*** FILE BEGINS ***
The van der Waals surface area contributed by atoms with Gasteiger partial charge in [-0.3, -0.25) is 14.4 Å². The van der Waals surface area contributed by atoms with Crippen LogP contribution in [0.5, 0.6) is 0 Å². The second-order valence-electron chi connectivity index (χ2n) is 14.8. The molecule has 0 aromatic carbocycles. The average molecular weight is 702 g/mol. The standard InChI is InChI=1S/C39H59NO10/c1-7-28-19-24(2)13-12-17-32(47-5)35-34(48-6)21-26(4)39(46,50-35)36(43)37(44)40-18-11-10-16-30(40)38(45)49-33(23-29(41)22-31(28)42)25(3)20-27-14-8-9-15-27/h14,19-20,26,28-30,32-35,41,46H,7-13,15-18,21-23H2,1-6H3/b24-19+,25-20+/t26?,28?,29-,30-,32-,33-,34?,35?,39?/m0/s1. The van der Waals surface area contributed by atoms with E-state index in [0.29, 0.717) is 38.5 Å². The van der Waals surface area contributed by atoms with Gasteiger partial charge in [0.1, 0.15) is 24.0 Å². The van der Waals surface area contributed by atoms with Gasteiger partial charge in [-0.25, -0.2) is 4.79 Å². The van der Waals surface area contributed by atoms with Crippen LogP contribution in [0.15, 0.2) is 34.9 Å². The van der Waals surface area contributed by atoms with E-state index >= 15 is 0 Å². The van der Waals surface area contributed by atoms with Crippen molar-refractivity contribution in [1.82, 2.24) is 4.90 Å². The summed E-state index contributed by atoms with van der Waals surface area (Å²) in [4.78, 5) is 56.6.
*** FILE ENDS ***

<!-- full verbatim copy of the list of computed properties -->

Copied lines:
The van der Waals surface area contributed by atoms with Gasteiger partial charge in [-0.3, -0.25) is 14.4 Å². The van der Waals surface area contributed by atoms with Crippen LogP contribution in [0.5, 0.6) is 0 Å². The second-order valence-electron chi connectivity index (χ2n) is 14.8. The molecule has 0 aromatic carbocycles. The average molecular weight is 702 g/mol. The standard InChI is InChI=1S/C39H59NO10/c1-7-28-19-24(2)13-12-17-32(47-5)35-34(48-6)21-26(4)39(46,50-35)36(43)37(44)40-18-11-10-16-30(40)38(45)49-33(23-29(41)22-31(28)42)25(3)20-27-14-8-9-15-27/h14,19-20,26,28-30,32-35,41,46H,7-13,15-18,21-23H2,1-6H3/b24-19+,25-20+/t26?,28?,29-,30-,32-,33-,34?,35?,39?/m0/s1. The van der Waals surface area contributed by atoms with E-state index in [0.29, 0.717) is 38.5 Å². The van der Waals surface area contributed by atoms with Gasteiger partial charge in [0.1, 0.15) is 24.0 Å². The van der Waals surface area contributed by atoms with Gasteiger partial charge in [-0.25, -0.2) is 4.79 Å². The van der Waals surface area contributed by atoms with Crippen LogP contribution in [0.15, 0.2) is 34.9 Å². The van der Waals surface area contributed by atoms with E-state index >= 15 is 0 Å². The van der Waals surface area contributed by atoms with Crippen molar-refractivity contribution in [1.82, 2.24) is 4.90 Å². The summed E-state index contributed by atoms with van der Waals surface area (Å²) in [4.78, 5) is 56.6.